Copyright © 2006 Henrietta W. Hay
The Universe and the Internet
July 14, 2006
When son John was in Junior High School he came home one day and announced that he was going to write an essay on "The Universe." That seemed a bit presumptuous even for a Jr. High kid, but nothing is too big to think about when you are that young. I wonder whether now he would consider another paper on, "The Internet ." At this point in time, I think it would be about as grandiose as his other one.
Today we are living in the information age, the age of instant communication all around the world and
access to knowledge worldwide.
We had a long time to get ready for it.
Before the invention of the printing press there was no flow of information. In the middle-ages only the monks and a few scholars who could read, had access to the few books that existed. Those were extremely valuable and kept chained to the walls. The church and the state had a vested interest in keeping "information" isolated, away from the common people.
With the invention of movable type in the 15th century it all began to change. When Martin Luther and William Tyndale translated the Latin Bible into the vernacular, the information genie was out of the bottle, never to be stuffed back in. Literacy increased, Luther started a new religion, and the powers that be started yearning for the good old days when they had control.
But the information explosion had just begun. Remember the early days of radio? Most of you don't, but I do. My parents were quite worried that I would be unduly influenced by jazz age music coming right into our house on the little crystal set my dad built out of an oatmeal box and a lot of copper wire.
Then came TV. Some people "knew" that television would be the destruction of civilization as we know it. There are those who still think so, but the little "off" button is a practical solution.
Now we have the World Wide Web and the Internet, bringing instant communication around the world, and a profound change in the intellectual landscape. Suddenly the world is at our fingertips.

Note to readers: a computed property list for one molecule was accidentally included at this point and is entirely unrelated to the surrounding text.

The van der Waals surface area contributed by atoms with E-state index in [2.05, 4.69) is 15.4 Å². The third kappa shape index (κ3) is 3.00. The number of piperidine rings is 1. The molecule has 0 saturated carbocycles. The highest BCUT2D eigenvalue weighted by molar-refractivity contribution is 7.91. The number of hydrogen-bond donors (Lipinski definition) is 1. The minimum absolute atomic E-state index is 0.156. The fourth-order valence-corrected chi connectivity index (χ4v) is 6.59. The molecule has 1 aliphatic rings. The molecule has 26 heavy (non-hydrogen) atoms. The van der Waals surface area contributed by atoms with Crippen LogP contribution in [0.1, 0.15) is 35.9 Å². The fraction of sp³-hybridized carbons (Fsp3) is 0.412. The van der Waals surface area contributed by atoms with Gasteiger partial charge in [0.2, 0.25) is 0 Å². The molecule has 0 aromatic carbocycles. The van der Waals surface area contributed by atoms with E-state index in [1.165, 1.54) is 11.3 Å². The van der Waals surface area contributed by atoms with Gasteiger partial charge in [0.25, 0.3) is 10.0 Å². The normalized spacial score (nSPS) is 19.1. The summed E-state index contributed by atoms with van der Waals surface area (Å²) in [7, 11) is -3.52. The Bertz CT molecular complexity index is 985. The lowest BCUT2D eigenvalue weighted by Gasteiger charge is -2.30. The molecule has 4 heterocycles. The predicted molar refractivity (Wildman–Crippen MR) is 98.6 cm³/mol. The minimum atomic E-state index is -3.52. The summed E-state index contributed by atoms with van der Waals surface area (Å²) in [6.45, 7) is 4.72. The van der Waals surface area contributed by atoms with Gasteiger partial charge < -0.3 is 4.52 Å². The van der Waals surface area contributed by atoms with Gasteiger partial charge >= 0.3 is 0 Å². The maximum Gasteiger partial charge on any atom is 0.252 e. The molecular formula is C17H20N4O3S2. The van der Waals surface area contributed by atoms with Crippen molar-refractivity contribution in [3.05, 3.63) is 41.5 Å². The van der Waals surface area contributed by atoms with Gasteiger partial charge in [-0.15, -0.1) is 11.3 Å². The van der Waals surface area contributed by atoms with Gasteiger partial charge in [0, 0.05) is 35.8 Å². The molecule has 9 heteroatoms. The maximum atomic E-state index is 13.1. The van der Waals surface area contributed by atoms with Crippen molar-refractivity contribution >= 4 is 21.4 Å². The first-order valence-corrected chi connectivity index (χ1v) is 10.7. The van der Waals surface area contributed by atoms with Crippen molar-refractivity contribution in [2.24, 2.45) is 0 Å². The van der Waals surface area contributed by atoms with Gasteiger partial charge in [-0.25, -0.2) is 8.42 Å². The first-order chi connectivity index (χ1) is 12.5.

And oh, that wonderful Internet. I don't have the statistics, but there are billions of words out there in on phone lines and dancing around in cyberspace -- from somebody to somebody. I can communicate in minutes with my kids, and the largest corporations in America can do a large part of its business with it.
Individuals run around with cell phones smaller than cigarette packages and including a camera, a computer with Internet, and I think maybe a toaster oven. They have (notice I say they) have DOA's and Blackberries and Blue Tooth (Teeth?) and tiny calculators and I pods. We have PC' on our home desks and CD's and DVD's in our music rooms.
Of course there are problems. Where information and opinions flow freely Censorship rears its ugly head. There are those who think they alone can control all that information. Congress has already passed the Children's Internet Protection Act, although filters are plentiful.
Libraries use them, and they allow parental ;control in the home.
Congress is again considering Internet control legislation.
That would be a little like herding cats.
Brock Meeks writes, "The Internet is an untamed resource, full of the good and the bad and the ugly -- just like the schools, the streets, the 7-11 and the mall. The responsibility for what we read on it is up to us."